Pluralistic: 25 May 2020

Today's links

Crowdfunding an open access jewelry course (permalink)

The people are the best thing about a life in science fiction – eclectic, bright, opinionated, talented – people like Elise Mathson: writer, jeweller, and all-round brilliant person (she's up for a Hugo this year).

Matheson's "wandering wire" jewellery is unmistakable – as anyone who's ever bid at a Wiscon auction knows. And as great as she is at making jewellery, she's even better at teaching, much beloved for her patient one-on-one lessons.

But Elise's health issues are making it harder for her to teach, so she's kickstarting a series of high-quality instructional videos that document her methods while she can still work.

The idea is that these can be shared among students, including students who can't afford to travel, or who have disabilities that make in-person tutelage impractical (they will all have captions). The videos will be limited to backers for a year, and open access thereafter.

With 40 hours to go, Elise has made her funding goal, but is shooting for an ambitious stretch goal: if she hits $25K, she'll make a mini-documentary about her methods, including interviews with the astronomers who inspire her work.

Bahamas Company Registry leaked (permalink)

The Distributed Denial of Secrets project publishes leaks that reveal corruption, particularly leaks that undo financial secrecy. They have just released their latest dump: Project X-Ray, a leak of scanned the Bahamas Company Registry.

These are scanned documents – 135,166 in all – that reveal the directors and officers of shell companies, many of them used to hide the looted wealth of poor nations, or funds hidden away by corrupt "businesspeople" evading taxes, or just plain criminals.

They're looking for help transcribing the contents of these records so they can be made fully searchable. Many of these companies are matrioshke grifts, numbered owned by other numbered companies in other notorious secrecy jurisdictions from New Zealand to Delaware.

A previous dump revealed the contents of the Cayman National Bank and Trust, a favored cutout for Russian oligarchs.

Mafia logic and conservative ideology (permalink)

It's a commonplace that labels like "left" and "right" don't mean anything, but that's not true.

The first clean distinguishing test I ever heard came from Steven Brust: "Ask what's more important, human rights, or property rights. If they say property rights are a human right, they're on the right." (I liked this so much I put it in my novel Walkaway)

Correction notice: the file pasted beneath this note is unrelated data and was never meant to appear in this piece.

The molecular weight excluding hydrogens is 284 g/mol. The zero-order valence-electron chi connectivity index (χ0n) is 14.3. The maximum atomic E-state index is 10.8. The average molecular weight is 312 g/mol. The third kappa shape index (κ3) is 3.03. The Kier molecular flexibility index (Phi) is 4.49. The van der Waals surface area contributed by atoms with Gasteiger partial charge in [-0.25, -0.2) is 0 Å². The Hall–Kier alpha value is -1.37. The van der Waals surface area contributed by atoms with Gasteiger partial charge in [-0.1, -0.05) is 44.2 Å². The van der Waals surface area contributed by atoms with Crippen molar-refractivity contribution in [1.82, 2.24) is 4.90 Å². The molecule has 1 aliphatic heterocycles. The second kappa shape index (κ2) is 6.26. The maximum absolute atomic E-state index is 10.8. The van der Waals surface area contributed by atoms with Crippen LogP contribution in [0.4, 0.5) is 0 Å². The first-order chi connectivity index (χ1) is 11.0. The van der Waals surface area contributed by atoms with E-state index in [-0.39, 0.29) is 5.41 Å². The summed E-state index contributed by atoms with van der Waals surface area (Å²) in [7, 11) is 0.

Then came the definition from Corey Robin's "The Reactionary Mind": to be on the right is to believe that some of us were ordained to rule and the rest to be ruled over, and that the world is only right when the correct rulers are enthroned.

(I liked this so much I put it in my novella "The Masque of the Red Death).

Today, I learned a new definition, courtesy of John Holbo: "Conservatism says the law protects in-group members without binding them; while binding out-group members, not protecting them. Mafia logic all the way up and down."

This follows perfectly from the second definition. The purpose of the law is to protect the rightful rulers, so the law can't – by definition – punish them. And it is "mafia logic."

Holbo was talking about Michael Gove – a UK Tory Minister – excusing his the Prime Minister's advisor Dominick Cummings repeatedly breaking the quarantine rules that Cummings is responsible for creating and enforcing.

But it could apply equally well to Trump's pardons for his crooked henchmen, or the legions of Karens who think the cops should come and bust some Black kid's head for selling lemonade without a license, while ignoring their own anti-vax playground quarantine-breaking.

It's pure Blue Lives Matter logic: the law should protect cops from Black people, but not Black people from cops. It should punish Black people who break the law, but protect cops who break the law.

There is a meaningful difference between reactionary and progressive, left and right. It's the difference of property rights vs human rights – whether you exact the right to hoard while others starve, or the right not to starve while others hoard.

It's the difference between pluralism and elitism: whether you think some of us were born to be ruled over, or whether you think we should have a government selected by its people to serve those people.

It's the difference of equal protections and duties under the law, as opposed to impunity for the powerful and the legalized oppression of the powerless.

Podcast: Someone Comes to Town, Someone Leaves Town Part 4 (permalink)

My latest podcast is part 4 of my ongoing reading of my novel "Someone Comes to Town, Someone Leaves Town," a book Gene Wolfe called "a glorious book unlike any book you’ve ever read.”

In this episode, we meet Kurt, the high tech, crustypunk dumpster-diver who is building a citywide mesh wireless freenet with refurbished e-waste he's pulled out of the trash.